Blue Grass Army Depot finishes assessment of mustard gas projectiles

An X-ray assessment of a random sample of mustard gas projectiles was completed on Tuesday at the Blue Grass Army Depot in Madison County, Ky.

The results of the assessment, which will be made public later this year, will be used to evaluate and determine if the rounds should be exploded inside steel vessels, called detonation chambers, at a later date or if they can be manually drained, reports.

The completion of the project was announced at a Tuesday meeting of the Chemical Demilitarization Citizens’ Advisory Commission and the Chemical Destruction Community Advisory Board. These two groups meet quarterly to discuss progress of the plan to destroy all the chemical weapons at the depot.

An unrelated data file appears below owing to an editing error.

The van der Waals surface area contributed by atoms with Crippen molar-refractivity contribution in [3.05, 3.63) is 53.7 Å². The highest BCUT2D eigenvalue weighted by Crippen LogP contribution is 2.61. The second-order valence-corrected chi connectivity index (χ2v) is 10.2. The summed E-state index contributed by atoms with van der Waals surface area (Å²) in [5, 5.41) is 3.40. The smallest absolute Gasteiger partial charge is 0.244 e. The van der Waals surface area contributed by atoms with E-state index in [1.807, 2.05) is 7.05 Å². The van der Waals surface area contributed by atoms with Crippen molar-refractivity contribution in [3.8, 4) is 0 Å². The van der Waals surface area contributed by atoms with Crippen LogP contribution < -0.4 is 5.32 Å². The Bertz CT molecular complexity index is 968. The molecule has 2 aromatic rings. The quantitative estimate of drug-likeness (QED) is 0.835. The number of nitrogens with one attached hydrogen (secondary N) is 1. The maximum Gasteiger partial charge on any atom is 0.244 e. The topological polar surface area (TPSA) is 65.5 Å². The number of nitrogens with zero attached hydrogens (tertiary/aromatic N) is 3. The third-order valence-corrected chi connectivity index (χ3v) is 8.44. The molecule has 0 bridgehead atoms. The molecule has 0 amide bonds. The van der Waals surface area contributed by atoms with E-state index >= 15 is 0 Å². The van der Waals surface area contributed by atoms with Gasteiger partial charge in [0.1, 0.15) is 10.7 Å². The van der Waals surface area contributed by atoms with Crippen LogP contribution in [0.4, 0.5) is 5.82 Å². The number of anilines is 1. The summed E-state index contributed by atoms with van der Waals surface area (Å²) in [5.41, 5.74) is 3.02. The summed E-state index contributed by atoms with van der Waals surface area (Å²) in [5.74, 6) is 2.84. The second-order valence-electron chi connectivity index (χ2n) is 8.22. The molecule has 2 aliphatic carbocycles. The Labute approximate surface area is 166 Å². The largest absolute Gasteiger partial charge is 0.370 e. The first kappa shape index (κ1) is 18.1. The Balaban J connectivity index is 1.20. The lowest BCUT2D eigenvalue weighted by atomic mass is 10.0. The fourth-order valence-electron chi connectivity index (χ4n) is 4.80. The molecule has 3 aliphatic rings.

As is common in these situations, the normally liquid mustard agent inside the 60-year-old shells appears to have solidified into a tar or gel-like consistency, Jeff Brubaker, the site's project manager for the pilot plant tasked with destroying the chemical agents, said, according to If the mustard agent is not able to be drained, it can pose a greater risk to workers in the destruction process, which will create the need to explode the shells in detonation chambers.

Ninety-six of the 15,400 rounds stored at the depot were X-rayed after being overpacked or put into a leakproof container before being placed in a protective igloo. The data will be analyzed and the results will be presented at the next quarterly meeting on Sept. 13.